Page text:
Facing a shortage of help, the Terrace Royal Canadian Legion Branch 13 is looking for more volunteers to learn about their organization at their general meeting on Oct. 12.
The Legion organizes several events in Terrace, including the Riverboat Days Parade, Remembrance Day, concerts and dinners at the branch.
There is a current struggle to find volunteers help out with annual campaigns and events, says Cde. Brian Kirkaldy. With only a few core group members to call on, regular volunteers are working hard to be available for all the events, often working late into the night.
“We’re an event-driven Legion because we don’t have the regular customers coming in and paying the bills anymore, and that’s a real struggle for us too. The people putting the events on are really starting to burn out,” Kirkaldy says.
“It would be a real sad thing if we had to close the doors because no one is willing to step up and help.”
Currently the Legion is looking for help with their poppy campaign, which raises money to help veterans and their families. Then with long-time Riverboat Days parade organizer Joyce Bradley taking a step back from her role this year, the strain on the Legion’s core group is becoming challenging.
“Just to help share the responsibility. Right now, just the core group of people are doing all the events. Over Christmas right now, it looks like we won’t get any weekends off because we’ve got to be here,” says branch president Agnes Taylor.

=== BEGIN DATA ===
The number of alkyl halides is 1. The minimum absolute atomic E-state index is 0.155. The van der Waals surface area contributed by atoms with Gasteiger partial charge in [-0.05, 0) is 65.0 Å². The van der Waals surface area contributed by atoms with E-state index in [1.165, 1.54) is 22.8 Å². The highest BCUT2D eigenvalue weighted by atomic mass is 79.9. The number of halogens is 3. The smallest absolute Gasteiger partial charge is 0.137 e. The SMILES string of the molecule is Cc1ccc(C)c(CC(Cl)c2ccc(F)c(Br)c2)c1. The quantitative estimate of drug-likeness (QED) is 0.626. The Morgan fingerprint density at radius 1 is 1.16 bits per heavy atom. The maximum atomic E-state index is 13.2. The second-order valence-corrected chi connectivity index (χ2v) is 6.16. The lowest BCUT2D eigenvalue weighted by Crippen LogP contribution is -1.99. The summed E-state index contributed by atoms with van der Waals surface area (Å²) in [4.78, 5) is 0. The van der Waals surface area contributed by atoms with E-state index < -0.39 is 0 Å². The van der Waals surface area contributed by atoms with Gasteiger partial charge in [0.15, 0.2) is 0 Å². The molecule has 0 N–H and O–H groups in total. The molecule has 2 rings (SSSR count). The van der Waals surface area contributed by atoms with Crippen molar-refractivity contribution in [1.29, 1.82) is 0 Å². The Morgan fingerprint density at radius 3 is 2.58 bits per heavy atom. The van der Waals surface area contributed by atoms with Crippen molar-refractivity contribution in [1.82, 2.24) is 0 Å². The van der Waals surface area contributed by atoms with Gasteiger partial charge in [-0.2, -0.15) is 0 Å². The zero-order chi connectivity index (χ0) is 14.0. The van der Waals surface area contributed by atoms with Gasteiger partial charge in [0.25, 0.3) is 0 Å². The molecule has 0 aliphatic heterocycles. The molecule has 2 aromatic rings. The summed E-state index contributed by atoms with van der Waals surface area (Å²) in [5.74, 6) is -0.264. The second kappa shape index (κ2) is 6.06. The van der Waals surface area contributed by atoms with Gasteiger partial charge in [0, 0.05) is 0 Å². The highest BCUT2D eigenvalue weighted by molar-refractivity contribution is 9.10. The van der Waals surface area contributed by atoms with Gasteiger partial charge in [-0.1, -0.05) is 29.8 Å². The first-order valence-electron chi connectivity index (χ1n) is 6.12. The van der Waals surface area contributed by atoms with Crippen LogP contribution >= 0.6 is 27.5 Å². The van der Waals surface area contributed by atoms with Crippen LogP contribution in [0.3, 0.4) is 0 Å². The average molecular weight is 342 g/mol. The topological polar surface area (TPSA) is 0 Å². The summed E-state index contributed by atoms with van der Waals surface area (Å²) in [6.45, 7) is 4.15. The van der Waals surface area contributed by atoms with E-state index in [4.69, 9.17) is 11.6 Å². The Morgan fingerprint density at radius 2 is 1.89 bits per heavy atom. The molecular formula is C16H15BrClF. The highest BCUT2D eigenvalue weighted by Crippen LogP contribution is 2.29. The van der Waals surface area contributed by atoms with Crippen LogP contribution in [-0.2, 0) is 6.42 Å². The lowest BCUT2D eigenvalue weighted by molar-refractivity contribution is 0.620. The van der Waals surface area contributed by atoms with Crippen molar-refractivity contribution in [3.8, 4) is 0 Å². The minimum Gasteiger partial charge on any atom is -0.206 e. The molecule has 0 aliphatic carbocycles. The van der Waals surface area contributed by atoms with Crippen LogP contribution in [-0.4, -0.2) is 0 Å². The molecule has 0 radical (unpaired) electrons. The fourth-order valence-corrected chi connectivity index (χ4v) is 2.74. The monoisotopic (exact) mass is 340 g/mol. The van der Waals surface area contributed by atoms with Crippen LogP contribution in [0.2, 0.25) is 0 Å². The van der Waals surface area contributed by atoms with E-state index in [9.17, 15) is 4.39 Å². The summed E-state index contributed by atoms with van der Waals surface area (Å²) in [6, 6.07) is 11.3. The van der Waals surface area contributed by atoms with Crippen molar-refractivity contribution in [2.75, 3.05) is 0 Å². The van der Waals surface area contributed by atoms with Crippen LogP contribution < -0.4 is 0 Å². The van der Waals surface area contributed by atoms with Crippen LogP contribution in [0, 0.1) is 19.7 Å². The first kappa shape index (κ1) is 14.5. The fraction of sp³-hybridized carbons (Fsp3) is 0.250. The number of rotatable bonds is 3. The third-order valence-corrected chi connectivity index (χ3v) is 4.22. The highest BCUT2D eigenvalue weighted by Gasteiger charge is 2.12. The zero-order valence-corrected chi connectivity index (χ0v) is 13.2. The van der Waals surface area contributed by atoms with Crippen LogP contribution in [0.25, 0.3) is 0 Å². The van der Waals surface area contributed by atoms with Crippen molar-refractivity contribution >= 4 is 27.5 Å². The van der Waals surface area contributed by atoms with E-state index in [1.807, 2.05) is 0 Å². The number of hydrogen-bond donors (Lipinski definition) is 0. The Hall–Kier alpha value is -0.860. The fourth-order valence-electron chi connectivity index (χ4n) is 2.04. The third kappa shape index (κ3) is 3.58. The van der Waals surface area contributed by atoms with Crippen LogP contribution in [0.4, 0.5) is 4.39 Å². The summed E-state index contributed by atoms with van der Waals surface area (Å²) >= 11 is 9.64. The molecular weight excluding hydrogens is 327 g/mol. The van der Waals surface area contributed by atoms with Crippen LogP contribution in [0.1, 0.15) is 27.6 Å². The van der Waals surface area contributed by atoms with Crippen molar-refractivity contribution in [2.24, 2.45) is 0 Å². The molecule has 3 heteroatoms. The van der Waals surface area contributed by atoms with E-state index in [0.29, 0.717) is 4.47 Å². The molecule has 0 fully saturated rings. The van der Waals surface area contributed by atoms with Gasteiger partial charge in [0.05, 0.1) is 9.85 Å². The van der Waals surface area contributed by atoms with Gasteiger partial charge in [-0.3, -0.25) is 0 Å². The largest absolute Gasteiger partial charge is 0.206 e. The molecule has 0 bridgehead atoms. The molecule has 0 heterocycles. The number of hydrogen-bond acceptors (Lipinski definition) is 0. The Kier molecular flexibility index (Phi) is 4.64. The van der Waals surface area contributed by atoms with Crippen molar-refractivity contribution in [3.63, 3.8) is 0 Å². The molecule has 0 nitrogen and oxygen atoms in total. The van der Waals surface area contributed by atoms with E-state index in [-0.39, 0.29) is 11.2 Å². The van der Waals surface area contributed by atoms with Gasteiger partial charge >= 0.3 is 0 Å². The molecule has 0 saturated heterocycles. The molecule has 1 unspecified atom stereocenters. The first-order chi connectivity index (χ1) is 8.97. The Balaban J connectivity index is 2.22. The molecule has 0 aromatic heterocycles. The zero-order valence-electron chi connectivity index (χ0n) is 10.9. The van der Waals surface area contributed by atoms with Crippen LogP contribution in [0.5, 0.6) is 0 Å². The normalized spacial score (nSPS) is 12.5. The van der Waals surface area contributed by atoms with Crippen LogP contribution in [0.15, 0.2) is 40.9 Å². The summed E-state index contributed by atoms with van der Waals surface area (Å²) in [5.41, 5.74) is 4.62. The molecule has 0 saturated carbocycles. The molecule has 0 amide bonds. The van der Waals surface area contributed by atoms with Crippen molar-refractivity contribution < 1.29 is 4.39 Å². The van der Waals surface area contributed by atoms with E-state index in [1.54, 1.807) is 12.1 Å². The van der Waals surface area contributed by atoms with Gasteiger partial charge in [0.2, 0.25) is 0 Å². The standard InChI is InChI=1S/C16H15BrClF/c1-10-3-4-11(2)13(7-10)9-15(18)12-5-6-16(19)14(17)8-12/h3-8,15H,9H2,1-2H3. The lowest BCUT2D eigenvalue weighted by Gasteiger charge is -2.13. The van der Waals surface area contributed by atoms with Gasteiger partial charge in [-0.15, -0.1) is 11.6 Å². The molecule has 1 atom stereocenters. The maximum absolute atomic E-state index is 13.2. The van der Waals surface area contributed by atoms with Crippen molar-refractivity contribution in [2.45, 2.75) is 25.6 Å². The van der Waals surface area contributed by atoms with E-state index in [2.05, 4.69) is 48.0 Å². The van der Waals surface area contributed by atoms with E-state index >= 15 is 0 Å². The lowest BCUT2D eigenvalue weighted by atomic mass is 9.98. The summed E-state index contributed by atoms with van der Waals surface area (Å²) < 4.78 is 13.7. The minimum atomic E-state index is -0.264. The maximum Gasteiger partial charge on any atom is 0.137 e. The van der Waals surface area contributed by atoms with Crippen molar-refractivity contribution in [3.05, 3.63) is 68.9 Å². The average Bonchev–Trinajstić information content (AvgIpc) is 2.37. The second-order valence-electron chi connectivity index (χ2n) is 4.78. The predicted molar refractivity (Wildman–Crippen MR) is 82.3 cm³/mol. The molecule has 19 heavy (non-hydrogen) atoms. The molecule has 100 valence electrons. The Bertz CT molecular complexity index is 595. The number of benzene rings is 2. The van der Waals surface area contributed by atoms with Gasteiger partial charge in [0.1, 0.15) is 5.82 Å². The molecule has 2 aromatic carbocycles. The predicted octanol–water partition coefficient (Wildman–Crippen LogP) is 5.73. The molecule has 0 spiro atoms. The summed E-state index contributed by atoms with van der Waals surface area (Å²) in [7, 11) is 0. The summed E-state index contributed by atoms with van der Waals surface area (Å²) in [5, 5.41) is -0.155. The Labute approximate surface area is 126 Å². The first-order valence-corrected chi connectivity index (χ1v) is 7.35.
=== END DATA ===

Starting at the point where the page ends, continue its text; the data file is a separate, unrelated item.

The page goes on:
The Legion has been trying to change its image that it is only for older people, Taylor says in noting most of its events are for younger crowds. And having younger people become volunteers would provide additional energy.
“Not only do we support veterans, we support community and our veterans, it’s a two-pronged operation for us,” says Taylor, noting there are a lot of younger members on their executive board.
“People think they have to be a member to come here, and that’s not true anymore,” Kirkaldy adds. “The Legion is open to the public, and the public can even participate on committees. They’re welcome to come to the branch.”
Organizers are trying to rebrand the Legion into something more modern. In the last five years, the branch has done a number of renovations to refresh the 76-year old heritage building on Legion Avenue, including new furnaces, kitchen equipment, audio and lighting systems, washrooms, dance floor and stage area.
Last year, the Legion also changed its liquor licence so that visitors don’t need to sign in at the door to get a drink at the bar. Then this fall, there are plans to build a new entrance way using federal and provincial grants.
Volunteerism is down across the board for organizations in Terrace, but Taylor says it’s not only about what you can give back, it’s what you can gain.
Anyone interested in volunteering, becoming a member – or even spending some time with veterans in their community – don’t have to do much more than walk through the Legion’s doors.
“You can meet people, listen to music, network,” Taylor says.
“If someone wants to come in and do a meat draw, perfect! I’ll train you. We will show you how it’s done. Come help on steak night, that’s one event once a month. Sell tickets at the door, that’s all we ask. You may even get a free steak at the end of the night.”
The general meeting on Oct. 12 is an open house and is set for people to sit in and learn more about the Legion and the events they host. The meeting starts at 2 p.m. at 4425 Legion Ave.